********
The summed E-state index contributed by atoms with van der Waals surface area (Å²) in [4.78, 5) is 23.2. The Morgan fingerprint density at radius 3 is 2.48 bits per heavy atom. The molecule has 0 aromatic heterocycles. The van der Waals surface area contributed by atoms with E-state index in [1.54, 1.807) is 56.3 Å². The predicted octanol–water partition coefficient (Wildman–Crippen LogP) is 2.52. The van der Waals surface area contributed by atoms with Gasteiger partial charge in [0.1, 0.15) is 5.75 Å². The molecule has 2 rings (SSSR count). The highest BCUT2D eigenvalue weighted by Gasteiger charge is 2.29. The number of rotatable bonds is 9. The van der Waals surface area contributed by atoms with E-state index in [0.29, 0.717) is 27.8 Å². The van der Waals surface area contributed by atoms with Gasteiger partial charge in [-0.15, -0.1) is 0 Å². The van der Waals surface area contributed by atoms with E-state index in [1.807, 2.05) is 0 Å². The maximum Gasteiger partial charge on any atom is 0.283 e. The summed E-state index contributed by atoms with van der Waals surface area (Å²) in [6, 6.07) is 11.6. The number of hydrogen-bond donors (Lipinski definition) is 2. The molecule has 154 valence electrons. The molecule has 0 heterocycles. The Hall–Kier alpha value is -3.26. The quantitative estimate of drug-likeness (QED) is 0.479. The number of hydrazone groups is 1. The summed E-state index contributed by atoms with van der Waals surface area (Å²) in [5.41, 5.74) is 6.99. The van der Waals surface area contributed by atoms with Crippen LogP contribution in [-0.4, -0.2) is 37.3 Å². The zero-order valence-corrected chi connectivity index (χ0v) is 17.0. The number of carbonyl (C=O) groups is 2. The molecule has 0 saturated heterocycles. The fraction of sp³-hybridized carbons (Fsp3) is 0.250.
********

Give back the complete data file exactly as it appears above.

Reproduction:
The summed E-state index contributed by atoms with van der Waals surface area (Å²) in [4.78, 5) is 23.2. The Morgan fingerprint density at radius 3 is 2.48 bits per heavy atom. The molecule has 0 aromatic heterocycles. The van der Waals surface area contributed by atoms with E-state index in [1.54, 1.807) is 56.3 Å². The predicted octanol–water partition coefficient (Wildman–Crippen LogP) is 2.52. The van der Waals surface area contributed by atoms with Gasteiger partial charge in [0.1, 0.15) is 5.75 Å². The molecule has 2 rings (SSSR count). The highest BCUT2D eigenvalue weighted by Gasteiger charge is 2.29. The number of rotatable bonds is 9. The van der Waals surface area contributed by atoms with E-state index in [0.29, 0.717) is 27.8 Å². The van der Waals surface area contributed by atoms with Gasteiger partial charge in [-0.15, -0.1) is 0 Å². The van der Waals surface area contributed by atoms with E-state index in [1.807, 2.05) is 0 Å². The maximum Gasteiger partial charge on any atom is 0.283 e. The summed E-state index contributed by atoms with van der Waals surface area (Å²) in [6, 6.07) is 11.6. The number of hydrogen-bond donors (Lipinski definition) is 2. The molecule has 154 valence electrons. The molecule has 0 heterocycles. The Hall–Kier alpha value is -3.26. The quantitative estimate of drug-likeness (QED) is 0.479. The number of hydrazone groups is 1. The summed E-state index contributed by atoms with van der Waals surface area (Å²) in [5.41, 5.74) is 6.99. The van der Waals surface area contributed by atoms with Crippen LogP contribution in [-0.4, -0.2) is 37.3 Å². The zero-order valence-corrected chi connectivity index (χ0v) is 17.0. The number of carbonyl (C=O) groups is 2. The molecule has 0 saturated heterocycles. The fraction of sp³-hybridized carbons (Fsp3) is 0.250.